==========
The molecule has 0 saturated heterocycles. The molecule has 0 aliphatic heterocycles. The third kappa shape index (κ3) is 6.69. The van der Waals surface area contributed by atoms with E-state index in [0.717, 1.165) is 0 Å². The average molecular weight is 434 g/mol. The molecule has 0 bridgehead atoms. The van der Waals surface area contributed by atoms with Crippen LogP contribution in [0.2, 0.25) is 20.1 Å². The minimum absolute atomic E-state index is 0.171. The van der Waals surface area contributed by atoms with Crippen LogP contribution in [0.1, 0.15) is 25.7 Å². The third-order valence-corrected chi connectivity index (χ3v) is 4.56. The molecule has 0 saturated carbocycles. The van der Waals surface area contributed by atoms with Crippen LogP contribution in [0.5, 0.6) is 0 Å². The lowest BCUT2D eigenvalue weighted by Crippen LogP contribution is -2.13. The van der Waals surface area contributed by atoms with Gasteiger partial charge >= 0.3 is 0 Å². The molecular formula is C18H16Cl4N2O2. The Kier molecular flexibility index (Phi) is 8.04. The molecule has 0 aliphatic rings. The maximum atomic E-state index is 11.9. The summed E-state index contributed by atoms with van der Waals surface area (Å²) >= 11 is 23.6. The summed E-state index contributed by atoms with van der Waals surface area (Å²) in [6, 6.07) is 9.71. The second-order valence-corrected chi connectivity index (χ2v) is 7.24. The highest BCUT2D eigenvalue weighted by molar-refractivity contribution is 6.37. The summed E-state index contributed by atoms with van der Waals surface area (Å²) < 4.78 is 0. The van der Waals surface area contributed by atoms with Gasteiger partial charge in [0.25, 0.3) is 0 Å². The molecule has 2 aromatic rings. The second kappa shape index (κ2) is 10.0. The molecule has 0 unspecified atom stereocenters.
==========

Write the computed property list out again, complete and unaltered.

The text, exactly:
The molecule has 0 saturated heterocycles. The molecule has 0 aliphatic heterocycles. The third kappa shape index (κ3) is 6.69. The van der Waals surface area contributed by atoms with E-state index in [0.717, 1.165) is 0 Å². The average molecular weight is 434 g/mol. The molecule has 0 bridgehead atoms. The van der Waals surface area contributed by atoms with Crippen LogP contribution in [0.2, 0.25) is 20.1 Å². The minimum absolute atomic E-state index is 0.171. The van der Waals surface area contributed by atoms with Crippen LogP contribution in [0.1, 0.15) is 25.7 Å². The third-order valence-corrected chi connectivity index (χ3v) is 4.56. The molecule has 0 saturated carbocycles. The van der Waals surface area contributed by atoms with Crippen LogP contribution in [0.5, 0.6) is 0 Å². The lowest BCUT2D eigenvalue weighted by Crippen LogP contribution is -2.13. The van der Waals surface area contributed by atoms with Gasteiger partial charge >= 0.3 is 0 Å². The molecular formula is C18H16Cl4N2O2. The Kier molecular flexibility index (Phi) is 8.04. The molecule has 0 aliphatic rings. The maximum atomic E-state index is 11.9. The summed E-state index contributed by atoms with van der Waals surface area (Å²) >= 11 is 23.6. The summed E-state index contributed by atoms with van der Waals surface area (Å²) in [6, 6.07) is 9.71. The second-order valence-corrected chi connectivity index (χ2v) is 7.24. The highest BCUT2D eigenvalue weighted by molar-refractivity contribution is 6.37. The summed E-state index contributed by atoms with van der Waals surface area (Å²) < 4.78 is 0. The van der Waals surface area contributed by atoms with Gasteiger partial charge in [0.25, 0.3) is 0 Å². The molecule has 2 aromatic rings. The second kappa shape index (κ2) is 10.0. The molecule has 0 unspecified atom stereocenters.